The Company is involved in various tax matters, with respect to some of which the outcome is uncertain. We establish reserves to remove some or all of the tax benefit of any of our tax positions at the time we determine that it becomes uncertain based upon one of the following conditions: (1) the tax position is not "more likely than not" to be sustained, (2) the tax position is "more likely than not" to be sustained, but for a lesser amount, or (3) the tax position is "more likely than not" to be sustained, but not in the financial period in which the tax position was originally taken. For purposes of evaluating whether or not a tax position is uncertain, (1) we presume the tax position will be examined by the relevant taxing authority that has full knowledge of all relevant information; (2) the technical merits of a tax position are derived from authorities such as legislation and statutes, legislative intent, regulations, rulings and case law and their applicability to the facts and circumstances of the tax position; and (3) each tax position is evaluated without consideration of the possibility of offset or aggregation with other tax positions taken. A number of years may elapse before a particular uncertain tax position is audited and finally resolved or when a tax assessment is raised. The number of years subject to tax assessments varies depending on the tax jurisdiction. The tax benefit that has been previously reserved because of a failure to meet the "more likely than not" recognition threshold would be recognized in our income tax expense in the first interim period when the uncertainty disappears under any one of the following conditions: (1) the tax position is "more likely than not" to be sustained, (2) the tax position, amount, and/or timing is ultimately settled through negotiation or litigation, or (3) the statute of limitations for the tax position has expired. Refer to Note 13.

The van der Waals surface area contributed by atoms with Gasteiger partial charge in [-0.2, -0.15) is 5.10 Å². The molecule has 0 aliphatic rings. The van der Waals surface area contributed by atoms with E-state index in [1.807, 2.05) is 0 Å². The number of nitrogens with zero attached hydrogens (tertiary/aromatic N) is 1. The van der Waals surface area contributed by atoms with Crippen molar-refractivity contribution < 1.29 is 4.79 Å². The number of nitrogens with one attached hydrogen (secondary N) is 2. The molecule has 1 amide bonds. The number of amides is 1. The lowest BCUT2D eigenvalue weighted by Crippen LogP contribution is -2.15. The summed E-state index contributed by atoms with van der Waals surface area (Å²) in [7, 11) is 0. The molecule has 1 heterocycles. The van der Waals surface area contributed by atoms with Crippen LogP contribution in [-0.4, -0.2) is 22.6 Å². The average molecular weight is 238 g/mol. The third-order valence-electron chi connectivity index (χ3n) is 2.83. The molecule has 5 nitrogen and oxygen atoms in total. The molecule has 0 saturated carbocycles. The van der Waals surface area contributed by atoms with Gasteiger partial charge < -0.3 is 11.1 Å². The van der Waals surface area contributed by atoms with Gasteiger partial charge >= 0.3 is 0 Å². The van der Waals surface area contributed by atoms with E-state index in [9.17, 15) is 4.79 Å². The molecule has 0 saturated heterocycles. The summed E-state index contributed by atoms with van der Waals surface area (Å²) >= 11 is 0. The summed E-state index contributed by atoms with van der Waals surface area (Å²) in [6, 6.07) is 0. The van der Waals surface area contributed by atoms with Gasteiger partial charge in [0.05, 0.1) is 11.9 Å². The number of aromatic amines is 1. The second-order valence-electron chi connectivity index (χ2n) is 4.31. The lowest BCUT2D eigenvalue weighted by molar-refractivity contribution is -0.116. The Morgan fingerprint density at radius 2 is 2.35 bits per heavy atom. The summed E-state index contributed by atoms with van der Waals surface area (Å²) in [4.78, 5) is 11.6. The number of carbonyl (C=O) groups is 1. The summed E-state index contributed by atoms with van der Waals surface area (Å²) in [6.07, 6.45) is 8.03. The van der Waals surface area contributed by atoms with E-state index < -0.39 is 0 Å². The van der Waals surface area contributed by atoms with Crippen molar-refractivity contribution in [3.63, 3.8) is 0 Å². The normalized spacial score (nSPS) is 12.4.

Risk Management Programs
The Company has numerous global insurance programs in place to help protect the Company from the risk of loss. In general, we are self-insured for large portions of many different types of claims; however, we do use commercial insurance above our self-insured retentions to reduce the Company's risk of catastrophic loss. Our reserves for the Company's self-insured losses are estimated using actuarial methods and assumptions of the insurance industry, adjusted for our specific expectations based on our claim history. Our self-insurance reserves totaled $543 million and $537 million as of September 26, 2014 and December 31, 2013, respectively.